It seems that in the midst of Post Modern theories, all signs were freed to join in the circulation of commodities in our postmodern society in which multiple, temporary and unstable moods diffuse the ego, undermine autonomy and challenge the very centre of our beliefs. Grossberg (1988, p.36) suggests that texts (in the Postmodern view) may be "sites of many different activities and effects" at which we may stop and "install" ourselves into practices as we shuttle across the surfaces of culture.

The notion of surfaces is crucial because it supposes many reflections that make it increasingly difficult to differentiate between reality and its images. This is an important point because it demands re-thinking our notions of personal experience and the degree of effort required to maintain some form of stability upon and within surfaces that, as Grossberg (1988) argues, question our ability to anchor ourselves into their imaginary depths. The constant transformation of places into spaces, and spaces into places, disperses stable systems and offers no depth of commitment into which we can anchor ourselves ideologically. Thus we experience an identity roundabout on which we are constantly seeking some sort of stability amidst the fluctuating signs of meaning.

For example, let’s take two types of visual image; on the one hand we have a famous painting and on the other we have a design image for a magazine advertisement.   The former could belong to the ‘fine art’ category while the latter might be recognized as ‘popular art’. The former might be argued as exemplifying art for art’s sake while the latter could be substantiated as an example of art for commodity’s sake. From most perspectives the two images serve different purposes and fall into disparate realms of understanding and appreciation. Many might argue that the example of ‘fine art’ embodies esoteric aesthetic fulfillment while the design for an advertisement embodies market materialism. One might be appalled at the thought that the two works might serve the same purpose and yet I argue that this is now the case.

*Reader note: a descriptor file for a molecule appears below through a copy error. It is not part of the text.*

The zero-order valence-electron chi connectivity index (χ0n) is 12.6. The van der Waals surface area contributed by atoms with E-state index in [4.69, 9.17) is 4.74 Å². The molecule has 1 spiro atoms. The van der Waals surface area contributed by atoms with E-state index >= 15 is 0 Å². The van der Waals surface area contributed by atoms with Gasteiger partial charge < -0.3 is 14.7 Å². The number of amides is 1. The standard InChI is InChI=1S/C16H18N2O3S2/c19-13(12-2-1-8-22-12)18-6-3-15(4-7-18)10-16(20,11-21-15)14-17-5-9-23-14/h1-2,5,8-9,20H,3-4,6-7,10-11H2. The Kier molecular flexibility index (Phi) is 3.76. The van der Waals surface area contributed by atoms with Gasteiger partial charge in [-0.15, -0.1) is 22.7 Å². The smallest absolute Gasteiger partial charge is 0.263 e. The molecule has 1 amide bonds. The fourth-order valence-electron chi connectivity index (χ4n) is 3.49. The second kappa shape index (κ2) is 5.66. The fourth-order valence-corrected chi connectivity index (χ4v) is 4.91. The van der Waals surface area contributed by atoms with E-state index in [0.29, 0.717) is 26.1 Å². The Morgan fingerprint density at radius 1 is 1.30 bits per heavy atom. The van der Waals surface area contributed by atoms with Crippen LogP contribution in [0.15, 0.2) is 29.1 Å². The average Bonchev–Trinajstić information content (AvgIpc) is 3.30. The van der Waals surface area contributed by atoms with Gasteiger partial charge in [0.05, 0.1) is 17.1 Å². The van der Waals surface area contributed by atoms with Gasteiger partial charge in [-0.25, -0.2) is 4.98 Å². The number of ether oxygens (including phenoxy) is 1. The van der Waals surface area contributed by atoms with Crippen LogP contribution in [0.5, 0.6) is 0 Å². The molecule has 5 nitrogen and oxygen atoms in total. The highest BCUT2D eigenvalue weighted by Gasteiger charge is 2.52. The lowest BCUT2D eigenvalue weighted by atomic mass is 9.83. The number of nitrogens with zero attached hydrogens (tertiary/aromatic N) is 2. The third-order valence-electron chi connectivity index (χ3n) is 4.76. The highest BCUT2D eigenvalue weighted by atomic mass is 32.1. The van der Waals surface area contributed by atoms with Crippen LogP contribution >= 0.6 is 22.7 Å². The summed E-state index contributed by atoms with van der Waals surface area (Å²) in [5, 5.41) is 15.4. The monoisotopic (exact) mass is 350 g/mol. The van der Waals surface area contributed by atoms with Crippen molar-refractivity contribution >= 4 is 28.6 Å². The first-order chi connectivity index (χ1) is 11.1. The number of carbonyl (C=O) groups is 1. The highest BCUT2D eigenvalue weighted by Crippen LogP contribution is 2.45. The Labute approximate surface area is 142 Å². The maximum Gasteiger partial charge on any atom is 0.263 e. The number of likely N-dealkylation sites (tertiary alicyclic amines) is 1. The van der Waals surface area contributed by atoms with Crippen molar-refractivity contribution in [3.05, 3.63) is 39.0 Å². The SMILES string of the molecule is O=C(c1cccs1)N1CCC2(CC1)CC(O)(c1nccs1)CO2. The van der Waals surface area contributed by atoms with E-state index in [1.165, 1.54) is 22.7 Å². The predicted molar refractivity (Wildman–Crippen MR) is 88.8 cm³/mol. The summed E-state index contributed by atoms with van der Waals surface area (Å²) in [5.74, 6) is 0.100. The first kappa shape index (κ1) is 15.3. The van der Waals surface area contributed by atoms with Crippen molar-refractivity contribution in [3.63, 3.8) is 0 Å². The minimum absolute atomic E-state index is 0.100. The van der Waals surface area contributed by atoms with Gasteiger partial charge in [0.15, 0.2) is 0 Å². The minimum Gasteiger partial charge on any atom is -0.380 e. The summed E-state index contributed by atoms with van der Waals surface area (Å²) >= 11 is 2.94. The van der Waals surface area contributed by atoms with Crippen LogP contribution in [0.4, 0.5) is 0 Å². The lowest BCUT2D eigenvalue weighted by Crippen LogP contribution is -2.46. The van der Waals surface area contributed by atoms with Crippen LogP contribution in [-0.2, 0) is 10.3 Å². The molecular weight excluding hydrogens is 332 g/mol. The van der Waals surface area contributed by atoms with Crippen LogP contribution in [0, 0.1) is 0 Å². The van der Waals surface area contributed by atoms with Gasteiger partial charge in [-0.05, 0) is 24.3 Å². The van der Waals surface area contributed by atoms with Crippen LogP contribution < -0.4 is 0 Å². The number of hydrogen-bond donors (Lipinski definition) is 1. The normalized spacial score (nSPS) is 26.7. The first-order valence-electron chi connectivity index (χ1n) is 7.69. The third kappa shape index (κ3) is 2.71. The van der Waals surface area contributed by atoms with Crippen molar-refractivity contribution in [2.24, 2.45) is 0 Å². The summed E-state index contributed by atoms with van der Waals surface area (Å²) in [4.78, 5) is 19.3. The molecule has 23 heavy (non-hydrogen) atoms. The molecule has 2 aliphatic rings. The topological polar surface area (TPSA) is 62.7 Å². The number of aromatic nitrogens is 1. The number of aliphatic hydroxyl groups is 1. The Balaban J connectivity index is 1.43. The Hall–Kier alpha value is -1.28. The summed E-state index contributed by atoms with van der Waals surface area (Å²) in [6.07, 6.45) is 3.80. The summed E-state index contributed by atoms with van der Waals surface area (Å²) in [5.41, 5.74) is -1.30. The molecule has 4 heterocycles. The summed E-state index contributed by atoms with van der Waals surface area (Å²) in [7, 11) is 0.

Once upon a time an image carried a unique and special message. Like a particular word, an artwork had a specific purpose that could involve substitute imagery, illustration, beautification and/or persuasion/conviction. An image could preserve the notion of something or an important idea; it could tell stories or record events; it could humanize in the sense of make intelligible or beautify artifacts; or it could act as a vehicle for transmitting social values, ethics and beliefs. Less easy to define was another purpose that involved artistic expression. This was recognized as the skill or competence in making works to fulfill the other social functions and, during the Renaissance period, such skill as a conduit for articulation of universal concerns was considered noble and humane. It was not until some two hundred years later that making artworks became more self-conscious until finally, around the mid nineteenth century, the notion of being an artist dominated thinking and making art for personal reasons became an end in itself.